But what does it say? “The word is near you, in your mouth and in your heart” (that is, the word of faith which we preach). The question that immediately comes to mind is: How can Paul deliberately remove a vital clause from Moses’ message and still expect to gain a following among the Jewish people? While considering this question, we can begin to understand why Paul attained great success among his gentile audiences and utterly failed among the Jews who were unimpressed with his contrived message.

It is for this reason that although both Paul and Matthew quoted extensively from the Jewish scriptures, they achieved a very different result. Paul was largely a minister to gentile audiences who were ignorant of the Jewish Bible (the only Bible in existence at the time). As a result, they did not possess the skills necessary to discern between genuine Judaism and Bible tampering. These illiterate masses were, as a result, vulnerable, and eagerly consumed everything that Paul taught them. In fact, throughout the New Testament it was exclusively the Jewish apostates to Christianity who challenged Paul’s authority, never the gentile community...

As Singer goes on, the story of Job is further proof of salvation without "faith alone" in Jesus, "the person most responsible for the church’s unparalleled success among the gentiles was unquestionably the apostle Paul. Not surprisingly, throughout the biblical narrative, gentiles had always had a terrible time discerning chaff from wheat, truth from heresy; and the Jews were repeatedly warned never to emulate them. Tragically, some of our people missed this crucial message. Paul, however, should have been tipped off that his teachings on original sin were misguided and that his broad-brushed characterization of humanity was erroneous. In fact, the Jewish scriptures repeatedly praised numerous men of God for their unwavering righteousness. For example, the Bible declared that men like Calev1 and King Josiah2 were faithful throughout their extraordinary lives. Moreover, because of their devotion to their Creator, Abraham and Daniel were the objects of the Almighty’s warm affection as He tenderly referred to Abraham as “My friend,”3 and Daniel, “beloved.”4 These extraordinary people did not merit these remarkable superlatives because they believed in Jesus or depended on a blood atonement; but rather, it was their devotion to God and unyielding obedience to His Torah that shaped their lives.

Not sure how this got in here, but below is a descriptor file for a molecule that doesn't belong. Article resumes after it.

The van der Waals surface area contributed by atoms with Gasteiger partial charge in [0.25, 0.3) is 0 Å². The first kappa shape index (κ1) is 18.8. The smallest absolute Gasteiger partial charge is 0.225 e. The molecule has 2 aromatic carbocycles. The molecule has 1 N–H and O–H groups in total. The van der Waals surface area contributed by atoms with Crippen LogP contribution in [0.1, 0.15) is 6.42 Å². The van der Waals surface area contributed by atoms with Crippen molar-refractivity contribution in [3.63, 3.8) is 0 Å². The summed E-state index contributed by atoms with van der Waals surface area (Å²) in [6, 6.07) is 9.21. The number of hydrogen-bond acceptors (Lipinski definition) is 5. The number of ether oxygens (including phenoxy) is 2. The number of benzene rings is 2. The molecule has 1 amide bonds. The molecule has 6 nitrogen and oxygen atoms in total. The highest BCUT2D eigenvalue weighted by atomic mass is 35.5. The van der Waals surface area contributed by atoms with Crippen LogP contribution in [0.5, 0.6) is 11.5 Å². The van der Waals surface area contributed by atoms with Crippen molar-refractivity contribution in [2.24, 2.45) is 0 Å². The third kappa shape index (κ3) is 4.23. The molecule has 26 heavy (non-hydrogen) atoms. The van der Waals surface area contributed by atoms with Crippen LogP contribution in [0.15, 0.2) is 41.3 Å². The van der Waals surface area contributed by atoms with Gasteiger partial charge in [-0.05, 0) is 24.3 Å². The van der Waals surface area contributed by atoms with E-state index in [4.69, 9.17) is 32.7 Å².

Job’s unique loyalty to God stands as a permanent enigma to Christian theology as well. Here was a man who was severely tested by Satan and endured unimaginable personal tragedies, yet despite these afflictions, Job remains the model of the righteous servant of God. While in Christian theology Job’s personal spiritual triumph is a theological impossibility, in Jewish terms it stands out as the embodiment of God’s salvation program for mankind. Job didn’t rely on Jesus to save him and he certainly did not turn to the cross for his redemption; rather, it was his unswerving obedience to God that made his life a lesson for all of humanity. Paul’s unfounded doctrine on original sin sullies the exemplary legacies of these and many other great men of God. Moreover, Christians must ponder whether it is an insult to the Creator to label all of God’s human creation depraved.

Quite unwittingly, Luke committed a striking theological blunder that severely undermined Paul’s teachings on original sin. In the first chapter of Luke, the evangelist seeks to portray Elizabeth, who is the cousin of Mary, and her husband Zechariah as the virtuous parents of John the Baptist. Yet in his zeal to characterize the baptizer’s mother and father as saints, Luke unwittingly writes, “Both of them were upright in the sight of God, observing all the Lord’s commandments and regulations blamelessly.” (Luke 1:6)...For Christian architects like Paul, Augustine, and Calvin, this declaration of man’s capacity to restrain and govern his lust for sin is nothing short of heresy. Moreover, the fact that the Torah places these assuring words immediately following the sin in the Garden of Eden is profoundly troubling for the church. How can depraved humanity control its iniquity when the Book of Romans repeatedly insists that man can do nothing to release himself from sin’s powerful grip? Yet notice that there is nothing in the Eden narrative that could be construed as support for Paul’s teaching on humanity’s dire condition. On the contrary, in just these two inspiring verses, the Torah dispels forever the church’s teachings on original sin.